You read all sorts of statistics about homelessness, some indicating that it is a monumental tragedy and others suggesting that it is a temporary condition for a few addicts. Bill O’Reilly last week somewhat famously said that there were no recent veterans who are homeless.
Without adding more numbers to the discussion, I would like to note that in 1997, when the economy was going relatively gangbusters, the Washington State Supreme Court in Washington State Coilition for the Homeless v. Department of Social and Health Services found, by statistics that were said to be conservative and likely lower than the actual numbers, that homelessness increased with reduction in the availability of low cost private housing (duh), and in 1990 171,000 people sought homeless shelters and 115,000, including 37,000 children were turned away. In 1991, “of the people who were admitted to emergency shelters, approximately 7,900 were families with 17,200 minor children. Of those children, 75 percent (more than 12,000 children) were under the age of 11 years. During this same period of time approximately 23,500 families, with 49,800 children, were turned away from shelters because of lack of space.” The courts list of statistics goes on.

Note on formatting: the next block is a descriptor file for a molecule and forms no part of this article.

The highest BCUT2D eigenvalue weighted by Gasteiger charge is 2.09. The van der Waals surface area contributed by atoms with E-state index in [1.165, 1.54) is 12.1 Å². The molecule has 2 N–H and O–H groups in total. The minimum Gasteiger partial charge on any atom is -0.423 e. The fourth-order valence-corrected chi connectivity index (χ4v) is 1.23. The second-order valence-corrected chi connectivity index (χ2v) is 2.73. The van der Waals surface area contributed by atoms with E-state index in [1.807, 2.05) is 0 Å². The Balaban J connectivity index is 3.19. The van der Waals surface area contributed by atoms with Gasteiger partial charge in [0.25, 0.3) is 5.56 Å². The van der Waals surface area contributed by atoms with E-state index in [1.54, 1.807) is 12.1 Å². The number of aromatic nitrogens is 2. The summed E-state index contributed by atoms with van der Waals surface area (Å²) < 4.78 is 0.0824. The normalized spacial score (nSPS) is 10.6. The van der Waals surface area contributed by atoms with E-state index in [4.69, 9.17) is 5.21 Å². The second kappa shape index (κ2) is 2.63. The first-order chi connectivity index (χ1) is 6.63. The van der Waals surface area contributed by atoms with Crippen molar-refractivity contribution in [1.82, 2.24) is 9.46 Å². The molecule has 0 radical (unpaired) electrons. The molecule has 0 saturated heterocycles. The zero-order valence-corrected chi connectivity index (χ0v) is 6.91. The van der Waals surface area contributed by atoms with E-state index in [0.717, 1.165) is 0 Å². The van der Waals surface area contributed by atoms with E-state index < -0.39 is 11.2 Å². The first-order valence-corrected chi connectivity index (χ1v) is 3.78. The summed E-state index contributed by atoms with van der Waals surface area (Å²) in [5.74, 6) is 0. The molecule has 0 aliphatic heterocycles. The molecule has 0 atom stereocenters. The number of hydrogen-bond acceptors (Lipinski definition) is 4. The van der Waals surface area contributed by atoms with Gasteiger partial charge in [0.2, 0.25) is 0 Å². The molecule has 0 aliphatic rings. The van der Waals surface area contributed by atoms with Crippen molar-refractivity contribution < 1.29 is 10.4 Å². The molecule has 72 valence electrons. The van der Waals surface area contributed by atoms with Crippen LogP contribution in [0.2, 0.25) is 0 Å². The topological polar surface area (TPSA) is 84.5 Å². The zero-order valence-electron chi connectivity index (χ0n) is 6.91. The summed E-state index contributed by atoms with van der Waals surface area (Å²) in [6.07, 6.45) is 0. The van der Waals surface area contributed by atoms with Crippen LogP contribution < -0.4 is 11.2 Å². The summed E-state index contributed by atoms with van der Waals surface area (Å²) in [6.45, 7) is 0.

The Court found that the legislature had passed a law (RCW 74.13.031(1)) mandating the creation of a program for homeless children and that none had been established. It ordered that this be done. (DSHS is a whipping post with a breathtaking breadth of responsibility and chronic underfunding.) The legislature passed funding of $5,000,000 for the 1999-2001 biennium, then ignored the program except to renew the level of funding, leaving it to the Department of Community, Trade and Economic Development to create and monitor the program, which provides funding to nonprofits, local governments, and housing authorities to provide housing and services to families with children.
According to Senate bill Report ESSB 5959 in 2006 the program served — to some extent — about 19% of the families in need of temporary shelter. There are now pending in both the senate and house bills to create an official, statutory program. The house bill is more conservative and would not increase the funding from the original amount in 1999, while the senate bill would increase the funding to $15,000,000 and slightly broaden the scope to include preventative services to those families about to become homeless (which from the perspective of the investment of public funds makes sense).